Indirect_direct 3.45 0.06
Indirect_intervention 0.68 0.41
Direct_intervention 1.23 0.27
Indirect_direct_intervention 3.85 0.05*
`Attitude' means analysis
Significant main effects Low High
Direct-layoff 4.10 3.90
Intervention 3.54 4.39
Three-way Direct low Direct high
Intervention high Ð Indirect high 3.90 4.78
Intervention high Ð Indirect low 4.46 3.03
Intervention low Ð Indirect high 3.86 2.89
Intervention low Ð Indirect low 3.72 2.82
* Significant at 0.05.
Table 7
ANOVA for internal-oriented career approach
Independent variables F-value P-value
Indirect-layoff 3.79 0.05*
Direct-layoff 5.93 0.01*
Intervention 0.58 0.44
Indirect_direct 0.11 0.74
Indirect_intervention 2.33 0.13
Direct_intervention 0.26 0.61
Indirect_direct_intervention 0.03 0.87
`Internal career' means analysis
Significant main effects Low High
Direct-layoff 3.33 4.38
Indirect-layoff 3.29 4.20
* Significant at 0.05

6.2. Career strategy


In order to test hypotheses three and four, a three-way ANOVA was conducted. For the internal-
oriented career management strategy (see Table 7), only two main effects, direct-layoff and
indirect-layoff are significant. The subjects in the organizations using a high extent of direct-
layoff expressed a higher extent use of internal-oriented career strategies than subjects in
organizations with low extent use of direct-layoff (4.38 versus 3.33). Similarly, subjects in
organizations using a high extent of indirect-layoff exhibited a significantly higher use of
internal-oriented strategies than subjects in organizations with a lower use (4.20 versus 3.29). IS
survivors' internal-oriented career management strategy in a downsized workplace is only highly
dependent on the extent of downsizing. The higher extent the downsizing taken by an
organization, the more active an individual will be to form political alliances and try to tie their
skills to the organization's needs. Intervention programs, however, did not have the mitigating
effect on the pursuit of career management strategies. The IS employees could as easily use the
new skills to pad their resumes as to look for other opportunities within the organization. Table 8
shows the results of a three-way ANOVA for external-oriented career strategies. There are two
significant main effects, direct-layoff and assistance programs, and a significant three-way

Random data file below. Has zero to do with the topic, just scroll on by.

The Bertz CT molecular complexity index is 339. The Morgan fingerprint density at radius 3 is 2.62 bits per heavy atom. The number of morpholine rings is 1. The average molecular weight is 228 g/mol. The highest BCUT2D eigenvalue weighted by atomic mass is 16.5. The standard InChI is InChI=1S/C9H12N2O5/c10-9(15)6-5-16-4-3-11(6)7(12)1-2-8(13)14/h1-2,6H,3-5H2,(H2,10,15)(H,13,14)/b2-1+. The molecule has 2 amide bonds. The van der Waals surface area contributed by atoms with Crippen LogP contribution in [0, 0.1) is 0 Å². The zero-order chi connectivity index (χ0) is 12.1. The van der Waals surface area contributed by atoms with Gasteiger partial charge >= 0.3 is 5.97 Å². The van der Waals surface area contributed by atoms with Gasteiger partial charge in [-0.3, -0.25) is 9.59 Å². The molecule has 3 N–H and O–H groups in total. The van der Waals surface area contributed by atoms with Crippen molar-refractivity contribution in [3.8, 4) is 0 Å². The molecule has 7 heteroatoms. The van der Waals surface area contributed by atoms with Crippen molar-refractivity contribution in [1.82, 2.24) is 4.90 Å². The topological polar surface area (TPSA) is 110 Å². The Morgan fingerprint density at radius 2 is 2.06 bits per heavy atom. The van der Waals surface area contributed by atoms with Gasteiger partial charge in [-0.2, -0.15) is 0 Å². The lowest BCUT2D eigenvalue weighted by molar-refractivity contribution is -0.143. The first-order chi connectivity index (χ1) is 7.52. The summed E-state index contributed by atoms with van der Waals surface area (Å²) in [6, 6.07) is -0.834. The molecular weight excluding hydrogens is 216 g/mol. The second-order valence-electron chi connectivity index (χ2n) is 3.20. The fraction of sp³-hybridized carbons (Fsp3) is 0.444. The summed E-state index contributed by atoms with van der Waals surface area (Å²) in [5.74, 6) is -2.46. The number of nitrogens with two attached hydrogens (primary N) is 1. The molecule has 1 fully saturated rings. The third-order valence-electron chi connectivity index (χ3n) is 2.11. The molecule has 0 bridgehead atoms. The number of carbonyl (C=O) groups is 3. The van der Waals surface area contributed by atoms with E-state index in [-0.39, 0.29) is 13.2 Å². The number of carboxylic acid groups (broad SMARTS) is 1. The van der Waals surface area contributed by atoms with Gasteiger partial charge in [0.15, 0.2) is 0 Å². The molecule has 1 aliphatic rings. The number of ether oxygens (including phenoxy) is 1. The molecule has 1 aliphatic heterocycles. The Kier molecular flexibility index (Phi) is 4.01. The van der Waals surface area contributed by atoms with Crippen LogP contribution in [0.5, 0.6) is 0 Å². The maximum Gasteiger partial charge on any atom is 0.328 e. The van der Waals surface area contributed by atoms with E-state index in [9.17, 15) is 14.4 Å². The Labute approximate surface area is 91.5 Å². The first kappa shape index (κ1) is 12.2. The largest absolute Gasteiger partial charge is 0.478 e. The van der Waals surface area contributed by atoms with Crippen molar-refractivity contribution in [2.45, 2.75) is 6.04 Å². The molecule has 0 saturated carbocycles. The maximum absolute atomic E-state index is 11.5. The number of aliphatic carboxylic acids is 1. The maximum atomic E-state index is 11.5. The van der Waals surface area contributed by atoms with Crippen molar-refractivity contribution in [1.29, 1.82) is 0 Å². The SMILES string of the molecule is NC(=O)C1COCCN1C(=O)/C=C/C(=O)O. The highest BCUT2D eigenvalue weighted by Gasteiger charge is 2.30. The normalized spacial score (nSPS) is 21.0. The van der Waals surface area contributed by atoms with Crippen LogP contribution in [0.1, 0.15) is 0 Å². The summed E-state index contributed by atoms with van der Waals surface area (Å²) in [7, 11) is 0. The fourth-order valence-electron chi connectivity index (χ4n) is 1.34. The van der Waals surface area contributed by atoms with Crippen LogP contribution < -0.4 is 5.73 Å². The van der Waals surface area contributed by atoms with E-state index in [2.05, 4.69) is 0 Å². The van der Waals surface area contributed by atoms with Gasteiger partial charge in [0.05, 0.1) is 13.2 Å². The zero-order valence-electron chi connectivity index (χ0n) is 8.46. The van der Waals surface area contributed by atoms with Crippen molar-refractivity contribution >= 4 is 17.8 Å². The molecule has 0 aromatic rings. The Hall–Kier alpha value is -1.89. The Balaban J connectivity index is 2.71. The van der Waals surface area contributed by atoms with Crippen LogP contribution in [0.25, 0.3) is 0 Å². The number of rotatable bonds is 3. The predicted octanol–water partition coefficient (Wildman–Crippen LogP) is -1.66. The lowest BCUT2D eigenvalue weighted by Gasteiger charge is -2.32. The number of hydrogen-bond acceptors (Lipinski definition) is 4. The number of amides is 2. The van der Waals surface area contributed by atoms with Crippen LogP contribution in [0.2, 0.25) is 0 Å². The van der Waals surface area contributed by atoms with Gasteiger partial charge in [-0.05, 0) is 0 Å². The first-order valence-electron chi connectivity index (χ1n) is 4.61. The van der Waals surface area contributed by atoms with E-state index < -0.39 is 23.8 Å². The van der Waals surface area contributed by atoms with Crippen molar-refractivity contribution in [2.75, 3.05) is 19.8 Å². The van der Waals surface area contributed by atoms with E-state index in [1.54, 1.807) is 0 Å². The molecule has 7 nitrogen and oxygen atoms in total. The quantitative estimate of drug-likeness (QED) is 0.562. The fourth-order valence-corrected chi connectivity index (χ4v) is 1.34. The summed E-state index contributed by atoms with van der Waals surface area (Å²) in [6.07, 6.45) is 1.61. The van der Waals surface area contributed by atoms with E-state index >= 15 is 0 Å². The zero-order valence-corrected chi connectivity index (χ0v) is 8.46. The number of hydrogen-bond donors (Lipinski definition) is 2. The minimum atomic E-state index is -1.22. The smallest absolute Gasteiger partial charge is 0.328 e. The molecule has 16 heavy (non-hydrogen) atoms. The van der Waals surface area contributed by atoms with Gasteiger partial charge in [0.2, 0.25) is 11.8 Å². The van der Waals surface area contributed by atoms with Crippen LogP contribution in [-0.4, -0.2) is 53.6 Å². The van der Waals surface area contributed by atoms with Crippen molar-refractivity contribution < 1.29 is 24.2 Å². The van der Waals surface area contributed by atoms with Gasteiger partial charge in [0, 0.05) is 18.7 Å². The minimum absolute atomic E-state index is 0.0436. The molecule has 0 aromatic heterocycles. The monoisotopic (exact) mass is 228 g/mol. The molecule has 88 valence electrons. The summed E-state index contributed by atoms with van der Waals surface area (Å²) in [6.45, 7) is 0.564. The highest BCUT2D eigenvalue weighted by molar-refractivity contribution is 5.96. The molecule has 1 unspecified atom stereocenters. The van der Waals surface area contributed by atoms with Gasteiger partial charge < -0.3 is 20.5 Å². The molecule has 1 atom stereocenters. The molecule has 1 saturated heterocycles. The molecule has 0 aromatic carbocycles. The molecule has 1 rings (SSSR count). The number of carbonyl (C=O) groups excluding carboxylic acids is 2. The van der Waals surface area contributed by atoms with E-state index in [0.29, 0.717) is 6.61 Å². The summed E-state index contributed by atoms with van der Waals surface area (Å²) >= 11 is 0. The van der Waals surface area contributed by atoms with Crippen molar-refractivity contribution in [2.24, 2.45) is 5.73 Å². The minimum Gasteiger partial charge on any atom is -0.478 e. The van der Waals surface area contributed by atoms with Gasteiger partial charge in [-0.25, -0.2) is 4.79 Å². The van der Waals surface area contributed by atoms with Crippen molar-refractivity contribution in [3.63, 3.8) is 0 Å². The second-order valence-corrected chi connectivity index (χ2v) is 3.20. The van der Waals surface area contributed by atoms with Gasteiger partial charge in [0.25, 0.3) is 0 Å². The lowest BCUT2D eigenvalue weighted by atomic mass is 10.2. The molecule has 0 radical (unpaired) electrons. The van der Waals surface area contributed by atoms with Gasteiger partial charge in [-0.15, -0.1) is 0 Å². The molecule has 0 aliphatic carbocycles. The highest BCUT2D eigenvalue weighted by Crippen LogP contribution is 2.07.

interaction. The results suggest that subjects in organizations using a higher extent of direct-
layoff method expressed a higher extent use of external-oriented career management strategies
than subjects in organization using a lower extent of direct-layoff. No significant relation was
found with the indirect layoff approaches indicating that a better posture with the organization is
obtained than with direct methods. In addition, IS survivors in organizations which implement a
higher extent of assistance programs indicated a higher extent of use of external-oriented career
strategies than subjects in organizations which implement a lower extent of assistance programs
to their employees. Thus, the support exists for both H3a and H4a.

Table 8
ANOVA for external-oriented career approach
Independent variables F-value P-value
Indirect-layoff 0.44 0.51
Direct-layoff 11.63 0.00*
Intervention 6.01 0.01*
Indirect_direct 0.53 0.47
Indirect_intervention 2.05 0.16
Direct_intervention 0.60 0.44
Indirect_direct_intervention 7.26 0.01*
`External career' means analysis
Significant main effects Low High
Direct-layoff 3.01 4.15
Intervention 2.99 3.92
Three-way Direct low Direct high
Intervention high Ð indirect high 3.50 4.27
Intervention high Ð indirect low 3.08 5.22
Intervention low Ð Indirect high 2.48 4.58
Intervention low Ð Indirect low 2.94 2.67
* Significant at 0.05.

7. Conclusions
The explicit test in this paper is that the downsizing process that proceeds from
organizational level considerations has individual level impacts. The results provide managers
with insights into how to administer layoffs so as to elicit from survivors the most positive (or
least negative) behavioral and attitudinal reactions. Downsizing efforts are often poorly planned
and ineffective for organizations which are forced into crisis situations which necessitate
immediate personnel cut-backs to generate savings. On the other hand, organizations
incorporating a variety of downsizing strategies linked to long-range strategic objectives
preserve distinctive and critical competencies. Fairness perception is also important to the
survivors, as reflected in the indirect methods encouraging internal career strategies. Employees
are more likely to judge a downsizing as justified when: (1) workers received adequate advanced
notice, (2) employees are treated with dignity and respect during the downsizing, (3)
management must provide a clear, adequate explanation of the reasons for the layoffs, where
taking the time to do so (`sweating the details') and the reasons themselves both count; and (4)
employees are involved in layoff decisions. This latter has two benefits. The employees may
create workable alternatives to layoffs and they judge layoffs as more justified when they are
involved in decisions.